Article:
SunPower’s back-contact technology excluded from Section 201 tariffs


Solar cells and modules incorporating SunPower’s Interdigitated Back Contact (IBC) cell technology have been granted an exemption from the Section 201 duties that the Trump Administration imposed on imported solar products.

The exemption is specifically for IBC cells and modules made from cells that have “more than 100 interdigitated fingers of tin-coated solid copper adhered to the back of the cell, with the copper portion of the metal fingers having a thickness of greater than 0.01 mm”. It was unclear at the time of writing whether or not this would apply to IBC products from LG, which is the only other major PV maker with IBC products.

This exclusion will be effective on September 19, when filed in the Federal Register. According to SunPower this will not be retroactive, meaning that any tariffs paid over the last seven months following the imposition of duties on February 6 will be lost.

SunPower filed for an exemption in March, and this is a major win for a company that has made a number of major sacrifices in a struggle to get to profitability. It also gives SunPower a relative advantage against other suppliers of high-efficiency solar modules to the residential and commercial and industrial markets.

In a press statement, SunPower notes that it is continuing with its planned acquisition of SolarWorld Americas and its factory in Oregon. The company also notes that this transaction is expected to close before the end of the quarter, which means within the next two weeks.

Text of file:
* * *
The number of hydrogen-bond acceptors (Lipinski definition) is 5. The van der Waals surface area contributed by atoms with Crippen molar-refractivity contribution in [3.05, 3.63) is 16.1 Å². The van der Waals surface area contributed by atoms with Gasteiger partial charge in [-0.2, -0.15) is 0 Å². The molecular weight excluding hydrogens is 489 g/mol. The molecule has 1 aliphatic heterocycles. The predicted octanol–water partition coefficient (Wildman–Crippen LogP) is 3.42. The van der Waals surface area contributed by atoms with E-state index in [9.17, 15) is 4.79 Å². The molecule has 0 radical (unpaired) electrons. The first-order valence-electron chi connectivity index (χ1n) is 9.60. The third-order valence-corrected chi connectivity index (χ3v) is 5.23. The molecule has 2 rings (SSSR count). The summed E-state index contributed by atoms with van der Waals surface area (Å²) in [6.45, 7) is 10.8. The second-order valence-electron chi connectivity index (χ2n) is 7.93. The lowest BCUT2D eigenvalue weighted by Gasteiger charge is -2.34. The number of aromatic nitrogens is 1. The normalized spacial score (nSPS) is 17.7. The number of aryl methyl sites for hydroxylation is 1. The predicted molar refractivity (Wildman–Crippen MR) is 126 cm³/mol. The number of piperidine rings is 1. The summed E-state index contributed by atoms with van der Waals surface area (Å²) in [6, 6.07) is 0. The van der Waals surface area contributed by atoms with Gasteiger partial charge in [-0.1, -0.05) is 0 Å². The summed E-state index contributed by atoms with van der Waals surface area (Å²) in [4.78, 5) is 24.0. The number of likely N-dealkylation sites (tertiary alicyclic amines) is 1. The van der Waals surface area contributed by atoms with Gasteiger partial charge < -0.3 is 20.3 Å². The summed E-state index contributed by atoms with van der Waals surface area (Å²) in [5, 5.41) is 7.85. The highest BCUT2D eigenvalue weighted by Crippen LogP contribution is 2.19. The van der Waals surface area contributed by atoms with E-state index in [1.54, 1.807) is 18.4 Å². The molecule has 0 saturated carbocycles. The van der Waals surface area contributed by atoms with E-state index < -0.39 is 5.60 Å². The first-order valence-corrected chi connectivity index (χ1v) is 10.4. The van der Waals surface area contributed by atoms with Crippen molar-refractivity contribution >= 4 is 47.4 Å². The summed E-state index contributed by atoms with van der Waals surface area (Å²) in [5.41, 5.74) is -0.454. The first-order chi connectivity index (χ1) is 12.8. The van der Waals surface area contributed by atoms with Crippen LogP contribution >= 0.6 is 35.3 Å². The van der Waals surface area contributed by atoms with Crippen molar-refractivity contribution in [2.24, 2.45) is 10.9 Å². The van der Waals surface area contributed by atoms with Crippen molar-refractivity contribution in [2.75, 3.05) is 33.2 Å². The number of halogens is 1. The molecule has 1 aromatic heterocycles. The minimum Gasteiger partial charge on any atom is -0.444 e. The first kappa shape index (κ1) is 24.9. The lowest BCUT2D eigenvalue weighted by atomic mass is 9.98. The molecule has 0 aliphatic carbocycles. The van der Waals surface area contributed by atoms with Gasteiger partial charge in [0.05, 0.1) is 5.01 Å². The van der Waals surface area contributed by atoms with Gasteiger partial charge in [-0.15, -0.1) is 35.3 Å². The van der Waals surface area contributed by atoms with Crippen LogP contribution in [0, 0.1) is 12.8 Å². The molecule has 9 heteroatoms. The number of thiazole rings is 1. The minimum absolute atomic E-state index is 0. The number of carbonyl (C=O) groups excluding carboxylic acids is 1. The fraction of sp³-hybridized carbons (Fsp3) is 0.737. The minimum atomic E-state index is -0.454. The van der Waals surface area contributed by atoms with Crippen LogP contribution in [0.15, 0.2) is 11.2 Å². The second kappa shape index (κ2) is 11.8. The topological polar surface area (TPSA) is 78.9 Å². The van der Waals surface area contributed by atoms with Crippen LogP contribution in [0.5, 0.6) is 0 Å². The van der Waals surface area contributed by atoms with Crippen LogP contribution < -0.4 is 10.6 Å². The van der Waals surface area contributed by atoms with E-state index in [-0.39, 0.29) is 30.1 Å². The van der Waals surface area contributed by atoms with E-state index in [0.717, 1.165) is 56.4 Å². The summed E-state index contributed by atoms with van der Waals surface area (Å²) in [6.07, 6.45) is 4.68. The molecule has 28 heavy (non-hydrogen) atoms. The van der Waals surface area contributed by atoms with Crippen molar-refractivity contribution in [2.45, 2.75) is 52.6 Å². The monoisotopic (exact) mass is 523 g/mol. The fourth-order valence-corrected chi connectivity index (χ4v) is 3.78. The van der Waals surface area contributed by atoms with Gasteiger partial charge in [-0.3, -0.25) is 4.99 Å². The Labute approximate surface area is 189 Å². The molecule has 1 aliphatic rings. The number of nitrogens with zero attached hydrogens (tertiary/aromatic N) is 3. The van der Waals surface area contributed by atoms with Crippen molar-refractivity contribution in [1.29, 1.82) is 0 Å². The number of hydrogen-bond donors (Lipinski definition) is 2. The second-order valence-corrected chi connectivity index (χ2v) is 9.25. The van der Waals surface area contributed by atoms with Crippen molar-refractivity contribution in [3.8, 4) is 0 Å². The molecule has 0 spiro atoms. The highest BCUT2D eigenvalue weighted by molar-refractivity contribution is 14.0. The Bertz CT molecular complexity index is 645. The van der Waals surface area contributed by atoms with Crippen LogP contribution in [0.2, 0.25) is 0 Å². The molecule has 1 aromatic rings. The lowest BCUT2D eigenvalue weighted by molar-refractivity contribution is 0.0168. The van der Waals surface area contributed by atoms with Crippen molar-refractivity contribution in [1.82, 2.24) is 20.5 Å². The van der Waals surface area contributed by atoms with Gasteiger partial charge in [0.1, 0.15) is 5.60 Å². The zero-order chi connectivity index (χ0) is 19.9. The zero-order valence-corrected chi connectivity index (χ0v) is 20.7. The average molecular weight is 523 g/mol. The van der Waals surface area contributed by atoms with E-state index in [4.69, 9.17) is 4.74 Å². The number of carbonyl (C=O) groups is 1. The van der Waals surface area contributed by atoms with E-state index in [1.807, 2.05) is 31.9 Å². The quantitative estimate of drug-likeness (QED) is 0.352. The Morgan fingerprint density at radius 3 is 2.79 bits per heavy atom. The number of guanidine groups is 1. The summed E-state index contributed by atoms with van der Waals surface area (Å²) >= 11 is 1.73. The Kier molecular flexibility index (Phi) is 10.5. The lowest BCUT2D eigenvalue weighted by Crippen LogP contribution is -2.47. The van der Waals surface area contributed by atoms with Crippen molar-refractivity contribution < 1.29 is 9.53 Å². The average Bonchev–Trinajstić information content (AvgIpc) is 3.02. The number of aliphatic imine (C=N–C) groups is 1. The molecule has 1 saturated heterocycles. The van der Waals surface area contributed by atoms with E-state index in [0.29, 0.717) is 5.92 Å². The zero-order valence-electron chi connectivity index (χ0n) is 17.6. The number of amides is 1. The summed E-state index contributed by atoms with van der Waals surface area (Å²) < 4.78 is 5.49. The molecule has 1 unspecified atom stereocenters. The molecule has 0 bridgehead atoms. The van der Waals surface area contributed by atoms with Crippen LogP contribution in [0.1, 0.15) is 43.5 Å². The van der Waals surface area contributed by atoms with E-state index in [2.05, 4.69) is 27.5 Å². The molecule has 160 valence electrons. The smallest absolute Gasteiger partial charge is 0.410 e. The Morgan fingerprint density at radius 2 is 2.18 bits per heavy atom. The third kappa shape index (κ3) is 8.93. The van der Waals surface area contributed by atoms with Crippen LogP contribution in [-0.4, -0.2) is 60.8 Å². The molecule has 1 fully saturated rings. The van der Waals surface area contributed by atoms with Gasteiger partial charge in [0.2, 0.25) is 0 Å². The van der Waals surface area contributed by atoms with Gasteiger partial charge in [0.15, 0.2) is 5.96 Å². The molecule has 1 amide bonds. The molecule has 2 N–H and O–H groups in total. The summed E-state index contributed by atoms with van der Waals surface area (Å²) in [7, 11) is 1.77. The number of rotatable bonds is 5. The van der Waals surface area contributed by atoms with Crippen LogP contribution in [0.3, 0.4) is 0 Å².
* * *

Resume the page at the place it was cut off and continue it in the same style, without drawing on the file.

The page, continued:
“SunPower can now fully focus our resources to deliver the best solar solutions to our customers, develop the next wave of solar technology through American research and development and invest in American solar manufacturing,” reads a statement by SunPower Chair and CEO Tom Werner. “This will support U.S. solar technology leadership and preserve American jobs.”

In its announcement that it would acquire the factory, SunPower noted the Trump Administration’s interest in retaining U.S. manufacturing. And while product exemptions are supposed to be made on technical grounds and not as quid-pro-quo arrangements, this would not be the first time the Trump Administration eschewed a norm of governance.

The U.S. Trade Representative also included an exemption for modules made from crystalline silicon solar cells manufactured solely in the United States. However as there are no merchant cell providers in the United States and only a two large factories that produce such cells for their own consumption (SolarWorld Americas and the Panasonic/Tesla Gigafactory in Buffalo), it is unclear to whom this would apply.


Update: This article was updated at 2:52 PM on September 18 to clarify the details of the exemption.

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